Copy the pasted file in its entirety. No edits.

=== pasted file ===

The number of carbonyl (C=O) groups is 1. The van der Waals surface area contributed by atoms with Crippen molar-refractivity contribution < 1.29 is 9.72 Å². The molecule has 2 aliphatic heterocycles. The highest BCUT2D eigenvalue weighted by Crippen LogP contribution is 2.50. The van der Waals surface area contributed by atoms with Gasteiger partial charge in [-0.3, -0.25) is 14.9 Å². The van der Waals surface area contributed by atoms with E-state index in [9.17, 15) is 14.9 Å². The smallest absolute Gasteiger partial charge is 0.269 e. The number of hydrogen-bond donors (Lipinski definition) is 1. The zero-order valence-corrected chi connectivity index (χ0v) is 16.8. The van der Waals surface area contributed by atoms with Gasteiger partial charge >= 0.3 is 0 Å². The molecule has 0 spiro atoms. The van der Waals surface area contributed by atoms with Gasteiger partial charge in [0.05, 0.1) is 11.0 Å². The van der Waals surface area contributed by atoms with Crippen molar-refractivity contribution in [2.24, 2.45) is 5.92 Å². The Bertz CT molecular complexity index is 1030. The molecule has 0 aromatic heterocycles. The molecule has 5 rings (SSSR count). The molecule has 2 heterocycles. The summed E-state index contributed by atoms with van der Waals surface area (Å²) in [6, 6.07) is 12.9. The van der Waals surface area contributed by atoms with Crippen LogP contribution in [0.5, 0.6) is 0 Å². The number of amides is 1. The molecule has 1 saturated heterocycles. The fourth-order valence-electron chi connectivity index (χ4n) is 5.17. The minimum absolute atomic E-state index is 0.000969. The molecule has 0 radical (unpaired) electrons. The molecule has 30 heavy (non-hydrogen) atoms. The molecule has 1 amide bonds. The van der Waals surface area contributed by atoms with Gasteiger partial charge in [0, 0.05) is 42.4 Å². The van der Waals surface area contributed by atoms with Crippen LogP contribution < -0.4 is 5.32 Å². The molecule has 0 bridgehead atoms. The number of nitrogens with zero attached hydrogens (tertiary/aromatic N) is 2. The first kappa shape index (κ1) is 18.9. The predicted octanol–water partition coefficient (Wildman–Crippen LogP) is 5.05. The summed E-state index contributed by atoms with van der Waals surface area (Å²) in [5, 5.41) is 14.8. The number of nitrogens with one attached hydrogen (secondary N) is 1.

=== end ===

The number of carbonyl (C=O) groups is 1. The van der Waals surface area contributed by atoms with Crippen molar-refractivity contribution < 1.29 is 9.72 Å². The molecule has 2 aliphatic heterocycles. The highest BCUT2D eigenvalue weighted by Crippen LogP contribution is 2.50. The van der Waals surface area contributed by atoms with Gasteiger partial charge in [-0.3, -0.25) is 14.9 Å². The van der Waals surface area contributed by atoms with E-state index in [9.17, 15) is 14.9 Å². The smallest absolute Gasteiger partial charge is 0.269 e. The number of hydrogen-bond donors (Lipinski definition) is 1. The zero-order valence-corrected chi connectivity index (χ0v) is 16.8. The van der Waals surface area contributed by atoms with Gasteiger partial charge >= 0.3 is 0 Å². The molecule has 0 spiro atoms. The van der Waals surface area contributed by atoms with Gasteiger partial charge in [0.05, 0.1) is 11.0 Å². The van der Waals surface area contributed by atoms with Crippen molar-refractivity contribution in [2.24, 2.45) is 5.92 Å². The Bertz CT molecular complexity index is 1030. The molecule has 0 aromatic heterocycles. The molecule has 5 rings (SSSR count). The molecule has 2 heterocycles. The summed E-state index contributed by atoms with van der Waals surface area (Å²) in [6, 6.07) is 12.9. The van der Waals surface area contributed by atoms with Crippen LogP contribution in [0.5, 0.6) is 0 Å². The number of amides is 1. The molecule has 1 saturated heterocycles. The fourth-order valence-electron chi connectivity index (χ4n) is 5.17. The minimum absolute atomic E-state index is 0.000969. The molecule has 0 radical (unpaired) electrons. The molecule has 30 heavy (non-hydrogen) atoms. The molecule has 1 amide bonds. The van der Waals surface area contributed by atoms with Gasteiger partial charge in [0, 0.05) is 42.4 Å². The van der Waals surface area contributed by atoms with Crippen LogP contribution < -0.4 is 5.32 Å². The molecule has 0 bridgehead atoms. The number of nitrogens with zero attached hydrogens (tertiary/aromatic N) is 2. The first kappa shape index (κ1) is 18.9. The predicted octanol–water partition coefficient (Wildman–Crippen LogP) is 5.05. The summed E-state index contributed by atoms with van der Waals surface area (Å²) in [5, 5.41) is 14.8. The number of nitrogens with one attached hydrogen (secondary N) is 1.